Innocent implicatures

Journal of Pragmatics 87:54-63 (2015)
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Abstract

It seems to be a common and intuitively plausible assumption that conversational implicatures arise only when one of the so-called conversational maxims is violated at the level of what is said. The basic idea behind this thesis is that, unless a maxim is violated at the level of what is said, nothing can trigger the search for an implicature. Thus, non-violating implicatures wouldn’t be calculable. This paper defends the view that some conversational implicatures arise even though no conversational maxim is violated at the level of what is said.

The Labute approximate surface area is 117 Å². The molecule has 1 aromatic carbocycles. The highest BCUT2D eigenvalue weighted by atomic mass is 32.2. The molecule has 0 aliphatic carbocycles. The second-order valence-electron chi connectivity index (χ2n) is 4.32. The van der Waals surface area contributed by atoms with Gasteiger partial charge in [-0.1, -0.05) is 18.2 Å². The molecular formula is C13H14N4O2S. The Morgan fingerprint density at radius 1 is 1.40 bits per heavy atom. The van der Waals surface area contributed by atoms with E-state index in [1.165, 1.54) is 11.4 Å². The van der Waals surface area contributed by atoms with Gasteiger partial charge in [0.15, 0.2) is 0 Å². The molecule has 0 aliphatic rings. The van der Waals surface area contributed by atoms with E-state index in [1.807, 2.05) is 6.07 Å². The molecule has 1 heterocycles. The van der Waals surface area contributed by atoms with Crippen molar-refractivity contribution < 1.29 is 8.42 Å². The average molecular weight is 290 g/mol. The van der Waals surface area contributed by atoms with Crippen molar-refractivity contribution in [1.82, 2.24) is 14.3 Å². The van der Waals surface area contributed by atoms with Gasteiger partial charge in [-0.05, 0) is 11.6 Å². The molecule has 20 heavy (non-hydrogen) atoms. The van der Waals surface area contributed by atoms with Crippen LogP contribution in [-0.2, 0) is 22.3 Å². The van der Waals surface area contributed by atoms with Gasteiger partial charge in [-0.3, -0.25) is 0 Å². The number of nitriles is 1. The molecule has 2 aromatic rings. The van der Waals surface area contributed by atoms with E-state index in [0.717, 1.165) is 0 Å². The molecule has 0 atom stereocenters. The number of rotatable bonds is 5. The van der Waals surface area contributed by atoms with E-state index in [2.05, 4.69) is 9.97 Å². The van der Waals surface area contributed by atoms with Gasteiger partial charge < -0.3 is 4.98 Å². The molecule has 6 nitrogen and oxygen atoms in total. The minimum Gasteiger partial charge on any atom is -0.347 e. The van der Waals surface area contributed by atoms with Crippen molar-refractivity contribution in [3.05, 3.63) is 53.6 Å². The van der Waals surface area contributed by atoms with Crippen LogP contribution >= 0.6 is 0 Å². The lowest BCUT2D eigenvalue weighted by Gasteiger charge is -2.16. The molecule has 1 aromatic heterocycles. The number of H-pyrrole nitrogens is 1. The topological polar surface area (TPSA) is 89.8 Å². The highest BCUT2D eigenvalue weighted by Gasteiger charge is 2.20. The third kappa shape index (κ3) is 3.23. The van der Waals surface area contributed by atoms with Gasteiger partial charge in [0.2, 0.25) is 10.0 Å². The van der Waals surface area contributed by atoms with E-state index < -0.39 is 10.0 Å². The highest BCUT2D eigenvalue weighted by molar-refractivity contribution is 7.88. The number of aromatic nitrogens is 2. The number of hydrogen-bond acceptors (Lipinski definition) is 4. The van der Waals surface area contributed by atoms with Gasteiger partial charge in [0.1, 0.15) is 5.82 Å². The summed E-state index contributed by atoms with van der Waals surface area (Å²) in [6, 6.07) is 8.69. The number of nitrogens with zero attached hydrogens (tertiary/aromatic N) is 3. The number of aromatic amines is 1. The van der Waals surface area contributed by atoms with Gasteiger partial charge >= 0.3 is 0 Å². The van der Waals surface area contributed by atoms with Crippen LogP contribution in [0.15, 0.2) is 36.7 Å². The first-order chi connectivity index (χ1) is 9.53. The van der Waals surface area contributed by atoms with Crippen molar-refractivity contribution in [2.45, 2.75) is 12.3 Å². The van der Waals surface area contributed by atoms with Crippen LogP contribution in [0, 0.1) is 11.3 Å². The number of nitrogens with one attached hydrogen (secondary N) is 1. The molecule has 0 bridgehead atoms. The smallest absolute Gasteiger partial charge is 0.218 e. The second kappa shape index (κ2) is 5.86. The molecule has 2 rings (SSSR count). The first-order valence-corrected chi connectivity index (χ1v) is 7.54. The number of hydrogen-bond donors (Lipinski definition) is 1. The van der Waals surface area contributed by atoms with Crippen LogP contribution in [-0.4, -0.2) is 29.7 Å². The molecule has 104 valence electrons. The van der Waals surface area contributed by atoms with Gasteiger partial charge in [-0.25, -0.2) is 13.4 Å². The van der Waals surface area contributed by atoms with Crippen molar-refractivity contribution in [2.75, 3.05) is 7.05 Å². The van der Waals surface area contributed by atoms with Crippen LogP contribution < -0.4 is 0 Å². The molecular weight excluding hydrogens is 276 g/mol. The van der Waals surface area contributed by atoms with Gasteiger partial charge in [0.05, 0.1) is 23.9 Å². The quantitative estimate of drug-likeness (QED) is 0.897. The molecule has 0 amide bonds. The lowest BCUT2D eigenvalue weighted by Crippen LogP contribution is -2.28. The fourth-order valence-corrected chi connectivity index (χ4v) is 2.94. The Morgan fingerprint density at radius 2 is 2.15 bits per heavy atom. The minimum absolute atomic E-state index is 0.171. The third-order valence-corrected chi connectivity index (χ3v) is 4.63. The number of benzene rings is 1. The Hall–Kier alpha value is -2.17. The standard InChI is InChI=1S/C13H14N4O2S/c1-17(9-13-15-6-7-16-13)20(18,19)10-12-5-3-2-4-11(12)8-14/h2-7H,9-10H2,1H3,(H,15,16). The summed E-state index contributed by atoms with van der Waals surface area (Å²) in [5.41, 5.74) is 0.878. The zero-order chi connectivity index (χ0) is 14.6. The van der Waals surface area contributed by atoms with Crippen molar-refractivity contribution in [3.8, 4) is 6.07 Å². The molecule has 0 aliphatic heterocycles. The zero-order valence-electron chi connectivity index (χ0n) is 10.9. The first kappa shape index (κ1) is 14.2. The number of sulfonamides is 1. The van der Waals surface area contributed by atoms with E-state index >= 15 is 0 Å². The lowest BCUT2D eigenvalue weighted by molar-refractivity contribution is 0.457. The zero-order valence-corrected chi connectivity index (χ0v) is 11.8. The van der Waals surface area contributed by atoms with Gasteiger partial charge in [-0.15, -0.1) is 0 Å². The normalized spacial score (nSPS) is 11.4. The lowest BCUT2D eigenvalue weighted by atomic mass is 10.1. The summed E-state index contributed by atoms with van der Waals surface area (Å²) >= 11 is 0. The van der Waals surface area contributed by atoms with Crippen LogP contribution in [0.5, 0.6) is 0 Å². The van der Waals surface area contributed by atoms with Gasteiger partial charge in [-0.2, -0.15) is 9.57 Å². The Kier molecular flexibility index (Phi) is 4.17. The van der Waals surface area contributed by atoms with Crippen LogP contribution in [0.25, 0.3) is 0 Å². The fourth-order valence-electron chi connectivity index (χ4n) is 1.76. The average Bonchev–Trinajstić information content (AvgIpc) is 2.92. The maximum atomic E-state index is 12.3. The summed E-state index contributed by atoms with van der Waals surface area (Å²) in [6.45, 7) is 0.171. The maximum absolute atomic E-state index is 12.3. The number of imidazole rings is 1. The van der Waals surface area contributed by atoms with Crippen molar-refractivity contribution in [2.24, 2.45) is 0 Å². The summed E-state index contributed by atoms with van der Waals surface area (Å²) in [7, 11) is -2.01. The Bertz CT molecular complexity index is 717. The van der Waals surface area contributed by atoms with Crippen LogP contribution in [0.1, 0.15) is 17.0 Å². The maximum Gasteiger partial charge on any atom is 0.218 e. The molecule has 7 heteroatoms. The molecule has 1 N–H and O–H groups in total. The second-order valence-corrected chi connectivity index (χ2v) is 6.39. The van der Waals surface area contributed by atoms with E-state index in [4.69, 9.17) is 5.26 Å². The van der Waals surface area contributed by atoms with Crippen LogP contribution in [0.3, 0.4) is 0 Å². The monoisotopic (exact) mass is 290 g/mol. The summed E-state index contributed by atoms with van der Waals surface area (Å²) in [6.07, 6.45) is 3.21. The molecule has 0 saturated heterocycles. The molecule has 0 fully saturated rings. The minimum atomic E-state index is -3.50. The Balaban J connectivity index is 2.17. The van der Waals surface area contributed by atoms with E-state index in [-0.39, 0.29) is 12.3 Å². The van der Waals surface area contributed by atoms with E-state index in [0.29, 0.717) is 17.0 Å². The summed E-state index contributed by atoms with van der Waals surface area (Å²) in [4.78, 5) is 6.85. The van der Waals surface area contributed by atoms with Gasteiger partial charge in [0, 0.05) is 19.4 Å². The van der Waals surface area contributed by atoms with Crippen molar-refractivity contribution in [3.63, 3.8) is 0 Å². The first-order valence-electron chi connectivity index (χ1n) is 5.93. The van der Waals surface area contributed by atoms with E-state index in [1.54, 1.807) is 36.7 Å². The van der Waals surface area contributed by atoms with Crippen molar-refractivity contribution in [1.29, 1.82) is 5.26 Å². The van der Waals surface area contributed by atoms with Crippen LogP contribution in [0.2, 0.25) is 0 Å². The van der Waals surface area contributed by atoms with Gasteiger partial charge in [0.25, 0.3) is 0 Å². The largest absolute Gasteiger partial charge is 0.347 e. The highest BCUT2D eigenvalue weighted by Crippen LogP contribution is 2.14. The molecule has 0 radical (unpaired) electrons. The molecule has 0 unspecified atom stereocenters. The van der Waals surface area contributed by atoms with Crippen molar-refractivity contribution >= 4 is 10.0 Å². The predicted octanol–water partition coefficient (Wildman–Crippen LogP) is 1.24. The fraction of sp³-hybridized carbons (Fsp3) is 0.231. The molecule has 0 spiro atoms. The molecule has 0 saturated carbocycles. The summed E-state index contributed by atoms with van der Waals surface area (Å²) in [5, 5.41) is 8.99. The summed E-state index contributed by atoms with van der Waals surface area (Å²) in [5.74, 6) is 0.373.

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Alexander Dinges
Heinrich Heine University Düsseldorf

Citations of this work

Non-literal Lies.Emanuel Viebahn - 2017 - Erkenntnis 82 (6):1367-1380.
Assertions in Fictions.Manuel García-Carpintero - 2019 - Grazer Philosophische Studien 96 (3):445-462.
What does it take to tell a lie?Emanuel Viebahn - forthcoming - In Alex Wiegmann (ed.), Lying, Fake News, and Bullshit. London: Bloomsbury. pp. 1-24.
Knowledge, intuition and implicature.Alexander Dinges - 2018 - Synthese 195 (6):2821-2843.

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References found in this work

Studies in the Way of Words.Paul Grice - 1989 - Philosophy 65 (251):111-113.
Conversational Impliciture.Kent Bach - 1994 - Mind and Language 9 (2):124-162.
Conversational impliciture.Kent Bach - 1994 - In Maite Ezcurdia & Robert J. Stainton (eds.), The Semantics-Pragmatics Boundary in Philosophy. Broadview Press. pp. 284.

View all 13 references / Add more references